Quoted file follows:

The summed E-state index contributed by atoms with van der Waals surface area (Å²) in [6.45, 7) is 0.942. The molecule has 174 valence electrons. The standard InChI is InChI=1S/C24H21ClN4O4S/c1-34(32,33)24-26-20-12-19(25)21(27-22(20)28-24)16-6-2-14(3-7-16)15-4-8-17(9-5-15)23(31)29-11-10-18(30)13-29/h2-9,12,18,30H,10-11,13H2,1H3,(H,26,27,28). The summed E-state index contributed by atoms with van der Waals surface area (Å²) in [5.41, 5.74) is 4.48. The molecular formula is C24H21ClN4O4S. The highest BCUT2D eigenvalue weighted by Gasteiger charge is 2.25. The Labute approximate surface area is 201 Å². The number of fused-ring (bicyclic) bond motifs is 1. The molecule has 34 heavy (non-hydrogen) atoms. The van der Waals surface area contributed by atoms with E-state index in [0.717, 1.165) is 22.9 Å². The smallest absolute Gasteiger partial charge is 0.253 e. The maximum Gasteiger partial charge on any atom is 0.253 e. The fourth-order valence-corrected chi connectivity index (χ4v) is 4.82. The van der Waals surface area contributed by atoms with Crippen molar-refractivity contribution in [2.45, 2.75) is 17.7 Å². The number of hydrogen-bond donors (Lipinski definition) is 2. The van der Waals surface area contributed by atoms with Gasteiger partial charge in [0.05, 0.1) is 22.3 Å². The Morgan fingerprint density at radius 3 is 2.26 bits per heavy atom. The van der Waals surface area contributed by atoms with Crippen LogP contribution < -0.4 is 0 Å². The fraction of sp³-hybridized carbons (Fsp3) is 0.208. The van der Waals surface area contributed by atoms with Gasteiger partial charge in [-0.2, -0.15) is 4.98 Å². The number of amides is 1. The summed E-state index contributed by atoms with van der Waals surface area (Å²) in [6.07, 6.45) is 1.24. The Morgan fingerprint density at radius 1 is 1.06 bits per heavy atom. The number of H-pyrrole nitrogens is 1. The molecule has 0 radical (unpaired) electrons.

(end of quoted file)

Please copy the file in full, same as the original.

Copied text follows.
The summed E-state index contributed by atoms with van der Waals surface area (Å²) in [6.45, 7) is 0.942. The molecule has 174 valence electrons. The standard InChI is InChI=1S/C24H21ClN4O4S/c1-34(32,33)24-26-20-12-19(25)21(27-22(20)28-24)16-6-2-14(3-7-16)15-4-8-17(9-5-15)23(31)29-11-10-18(30)13-29/h2-9,12,18,30H,10-11,13H2,1H3,(H,26,27,28). The summed E-state index contributed by atoms with van der Waals surface area (Å²) in [5.41, 5.74) is 4.48. The molecular formula is C24H21ClN4O4S. The highest BCUT2D eigenvalue weighted by Gasteiger charge is 2.25. The Labute approximate surface area is 201 Å². The number of fused-ring (bicyclic) bond motifs is 1. The molecule has 34 heavy (non-hydrogen) atoms. The van der Waals surface area contributed by atoms with E-state index in [0.717, 1.165) is 22.9 Å². The smallest absolute Gasteiger partial charge is 0.253 e. The maximum Gasteiger partial charge on any atom is 0.253 e. The fourth-order valence-corrected chi connectivity index (χ4v) is 4.82. The van der Waals surface area contributed by atoms with Crippen molar-refractivity contribution in [2.45, 2.75) is 17.7 Å². The number of hydrogen-bond donors (Lipinski definition) is 2. The van der Waals surface area contributed by atoms with Gasteiger partial charge in [0.05, 0.1) is 22.3 Å². The Morgan fingerprint density at radius 3 is 2.26 bits per heavy atom. The van der Waals surface area contributed by atoms with Crippen LogP contribution < -0.4 is 0 Å². The fraction of sp³-hybridized carbons (Fsp3) is 0.208. The van der Waals surface area contributed by atoms with Gasteiger partial charge in [-0.2, -0.15) is 4.98 Å². The number of amides is 1. The summed E-state index contributed by atoms with van der Waals surface area (Å²) in [6.07, 6.45) is 1.24. The Morgan fingerprint density at radius 1 is 1.06 bits per heavy atom. The number of H-pyrrole nitrogens is 1. The molecule has 0 radical (unpaired) electrons.